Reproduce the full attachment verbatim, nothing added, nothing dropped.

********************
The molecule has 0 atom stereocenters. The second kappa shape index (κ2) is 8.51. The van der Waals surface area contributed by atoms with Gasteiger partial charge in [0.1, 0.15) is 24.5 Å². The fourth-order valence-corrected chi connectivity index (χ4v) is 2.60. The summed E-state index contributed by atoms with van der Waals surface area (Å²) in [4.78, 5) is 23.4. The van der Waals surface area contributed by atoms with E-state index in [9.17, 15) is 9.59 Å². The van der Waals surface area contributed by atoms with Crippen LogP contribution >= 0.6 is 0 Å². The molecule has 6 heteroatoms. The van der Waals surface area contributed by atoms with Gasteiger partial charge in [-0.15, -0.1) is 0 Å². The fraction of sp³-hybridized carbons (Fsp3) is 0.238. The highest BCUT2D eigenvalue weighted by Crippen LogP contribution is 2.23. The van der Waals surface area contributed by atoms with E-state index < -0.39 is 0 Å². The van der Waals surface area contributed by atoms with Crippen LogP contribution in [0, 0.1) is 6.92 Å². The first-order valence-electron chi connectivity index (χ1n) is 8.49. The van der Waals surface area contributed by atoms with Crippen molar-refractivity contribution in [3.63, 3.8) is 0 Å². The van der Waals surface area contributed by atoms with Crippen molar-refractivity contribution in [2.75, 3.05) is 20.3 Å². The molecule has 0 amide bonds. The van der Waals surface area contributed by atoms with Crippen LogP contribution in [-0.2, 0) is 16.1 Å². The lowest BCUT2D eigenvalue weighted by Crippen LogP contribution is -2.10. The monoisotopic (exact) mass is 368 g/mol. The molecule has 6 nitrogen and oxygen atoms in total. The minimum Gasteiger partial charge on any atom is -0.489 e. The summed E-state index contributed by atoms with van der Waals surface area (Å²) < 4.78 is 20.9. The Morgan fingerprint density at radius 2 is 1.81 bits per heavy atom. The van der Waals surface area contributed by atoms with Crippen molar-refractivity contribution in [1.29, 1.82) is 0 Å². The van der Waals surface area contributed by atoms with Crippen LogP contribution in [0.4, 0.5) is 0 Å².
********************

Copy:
The molecule has 0 atom stereocenters. The second kappa shape index (κ2) is 8.51. The van der Waals surface area contributed by atoms with Gasteiger partial charge in [0.1, 0.15) is 24.5 Å². The fourth-order valence-corrected chi connectivity index (χ4v) is 2.60. The summed E-state index contributed by atoms with van der Waals surface area (Å²) in [4.78, 5) is 23.4. The van der Waals surface area contributed by atoms with E-state index in [9.17, 15) is 9.59 Å². The van der Waals surface area contributed by atoms with Crippen LogP contribution >= 0.6 is 0 Å². The molecule has 6 heteroatoms. The van der Waals surface area contributed by atoms with Gasteiger partial charge in [-0.15, -0.1) is 0 Å². The fraction of sp³-hybridized carbons (Fsp3) is 0.238. The highest BCUT2D eigenvalue weighted by Crippen LogP contribution is 2.23. The van der Waals surface area contributed by atoms with E-state index < -0.39 is 0 Å². The van der Waals surface area contributed by atoms with Crippen LogP contribution in [0, 0.1) is 6.92 Å². The first-order valence-electron chi connectivity index (χ1n) is 8.49. The van der Waals surface area contributed by atoms with Crippen molar-refractivity contribution in [3.63, 3.8) is 0 Å². The van der Waals surface area contributed by atoms with Crippen molar-refractivity contribution in [2.75, 3.05) is 20.3 Å². The molecule has 0 amide bonds. The van der Waals surface area contributed by atoms with Crippen LogP contribution in [-0.2, 0) is 16.1 Å². The lowest BCUT2D eigenvalue weighted by Crippen LogP contribution is -2.10. The monoisotopic (exact) mass is 368 g/mol. The molecule has 6 nitrogen and oxygen atoms in total. The minimum Gasteiger partial charge on any atom is -0.489 e. The summed E-state index contributed by atoms with van der Waals surface area (Å²) < 4.78 is 20.9. The Morgan fingerprint density at radius 2 is 1.81 bits per heavy atom. The van der Waals surface area contributed by atoms with Crippen molar-refractivity contribution in [1.29, 1.82) is 0 Å². The van der Waals surface area contributed by atoms with Crippen LogP contribution in [0.4, 0.5) is 0 Å².